Lesson 50: Two Public-houses in our Street

The first four commandments tell you your duty to God, the last six your duty to the people who live in the world with you (which, of course, is the reason why one wall last week was numbered 4, and the other 6). In The Prayer Book Catechism the ten are followed by “My duty towards God,” and “My duty towards my Neighbour” (neighbour meaning not only those who live next door, or the boys and girls in your class at school, but everybody else in the world). So we will learn about the two together.

But before we go any further it is well to be quite clear that you, I, and every Christian, has these duties. The word “duty” means “something which is due, a debt which must be paid.” We owe things to God and our fellowmen. We owe it to God to worship him in the way he wants to be worshipped. We owe it to other people to be kind, truthful, honest.

It has nothing to do with our feelings or wishes: it is our duty, our debt that we must pay or fail to be good Christians. Sometimes grown-up people who only come to church for their weddings and the baptism of their babies (because they have to), and for their own funerals (because they can’t help it), say to me (but before they get to their funerals!), “Ah! I don’t need to go to church. I worship God” (in Haggerston they often call him Gord, though I’m sure he doesn’t mind) “in my own way. And I don’t do no ’arm to nobody. I keeps meself to meself.” I don’t think they are very good Christians, do you? Read our Lord’s beautifUl story about our duty to God and other people (St. Luke 10, 25 to 37; and never forget the last five words).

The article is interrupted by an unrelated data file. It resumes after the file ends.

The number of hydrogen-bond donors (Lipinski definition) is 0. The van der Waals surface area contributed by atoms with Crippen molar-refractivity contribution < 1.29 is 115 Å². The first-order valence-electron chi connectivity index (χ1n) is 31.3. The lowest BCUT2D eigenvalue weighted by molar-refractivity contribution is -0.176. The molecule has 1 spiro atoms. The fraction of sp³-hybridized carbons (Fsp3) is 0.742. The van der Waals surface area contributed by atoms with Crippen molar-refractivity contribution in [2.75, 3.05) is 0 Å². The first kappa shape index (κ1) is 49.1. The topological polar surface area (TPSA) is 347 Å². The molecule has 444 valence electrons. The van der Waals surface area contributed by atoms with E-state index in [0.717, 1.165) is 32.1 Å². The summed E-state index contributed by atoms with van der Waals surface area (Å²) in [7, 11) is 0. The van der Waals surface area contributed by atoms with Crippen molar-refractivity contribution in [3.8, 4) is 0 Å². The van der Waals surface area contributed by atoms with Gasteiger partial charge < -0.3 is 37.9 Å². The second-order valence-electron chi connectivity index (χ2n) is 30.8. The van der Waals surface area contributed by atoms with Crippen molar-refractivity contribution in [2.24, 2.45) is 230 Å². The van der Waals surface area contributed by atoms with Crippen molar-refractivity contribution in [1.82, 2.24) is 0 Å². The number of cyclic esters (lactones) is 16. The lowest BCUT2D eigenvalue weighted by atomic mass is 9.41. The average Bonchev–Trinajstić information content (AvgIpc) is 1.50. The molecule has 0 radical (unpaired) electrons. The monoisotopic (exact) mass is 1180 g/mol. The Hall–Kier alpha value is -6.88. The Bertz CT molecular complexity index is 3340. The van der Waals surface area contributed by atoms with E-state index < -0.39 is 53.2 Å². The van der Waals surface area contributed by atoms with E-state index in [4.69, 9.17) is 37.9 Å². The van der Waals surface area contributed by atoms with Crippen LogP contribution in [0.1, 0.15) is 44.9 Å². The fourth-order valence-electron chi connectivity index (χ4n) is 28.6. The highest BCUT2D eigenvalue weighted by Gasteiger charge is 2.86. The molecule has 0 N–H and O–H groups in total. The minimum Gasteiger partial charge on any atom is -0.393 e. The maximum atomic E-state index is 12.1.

In Yorkton Street there are two houses larger than the others. The others are private houses. These are public houses. Each has a sign hanging outside it. One is St. Augustine’s Church; God’s public house for everybody who wants to find and get to know him. The other is The Duke of York; man’s public house for everybody who is thirsty, and wants what I expect your father calls “a spot” (though sometimes he tells your mum he’s “going out to see a man about a dog”). You can think of the coloured swinging boards as

SIGNS OF DUTY TO GOD AND MAN(like the commandments).